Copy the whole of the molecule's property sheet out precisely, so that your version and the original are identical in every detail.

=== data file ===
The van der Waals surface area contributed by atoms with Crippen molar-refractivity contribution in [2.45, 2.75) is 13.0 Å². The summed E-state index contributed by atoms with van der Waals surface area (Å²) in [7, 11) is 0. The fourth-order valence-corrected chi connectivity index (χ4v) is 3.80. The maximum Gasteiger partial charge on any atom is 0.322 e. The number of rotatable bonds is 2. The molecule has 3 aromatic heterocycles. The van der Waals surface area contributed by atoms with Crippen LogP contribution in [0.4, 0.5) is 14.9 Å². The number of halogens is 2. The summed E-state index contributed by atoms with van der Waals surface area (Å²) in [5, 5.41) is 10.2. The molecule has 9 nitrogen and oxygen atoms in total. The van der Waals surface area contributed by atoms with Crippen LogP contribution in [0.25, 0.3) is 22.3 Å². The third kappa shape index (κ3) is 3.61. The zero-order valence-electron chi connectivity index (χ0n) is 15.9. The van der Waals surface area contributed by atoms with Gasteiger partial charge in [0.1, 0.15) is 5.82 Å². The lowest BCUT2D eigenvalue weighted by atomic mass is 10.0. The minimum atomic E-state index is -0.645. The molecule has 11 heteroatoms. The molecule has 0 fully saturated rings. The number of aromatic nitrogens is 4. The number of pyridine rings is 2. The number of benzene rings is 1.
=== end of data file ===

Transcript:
The van der Waals surface area contributed by atoms with Crippen molar-refractivity contribution in [2.45, 2.75) is 13.0 Å². The summed E-state index contributed by atoms with van der Waals surface area (Å²) in [7, 11) is 0. The fourth-order valence-corrected chi connectivity index (χ4v) is 3.80. The maximum Gasteiger partial charge on any atom is 0.322 e. The number of rotatable bonds is 2. The molecule has 3 aromatic heterocycles. The van der Waals surface area contributed by atoms with Crippen LogP contribution in [0.4, 0.5) is 14.9 Å². The number of halogens is 2. The summed E-state index contributed by atoms with van der Waals surface area (Å²) in [5, 5.41) is 10.2. The molecule has 9 nitrogen and oxygen atoms in total. The van der Waals surface area contributed by atoms with Crippen LogP contribution in [0.25, 0.3) is 22.3 Å². The third kappa shape index (κ3) is 3.61. The zero-order valence-electron chi connectivity index (χ0n) is 15.9. The van der Waals surface area contributed by atoms with Gasteiger partial charge in [0.1, 0.15) is 5.82 Å². The lowest BCUT2D eigenvalue weighted by atomic mass is 10.0. The minimum atomic E-state index is -0.645. The molecule has 11 heteroatoms. The molecule has 0 fully saturated rings. The number of aromatic nitrogens is 4. The number of pyridine rings is 2. The number of benzene rings is 1.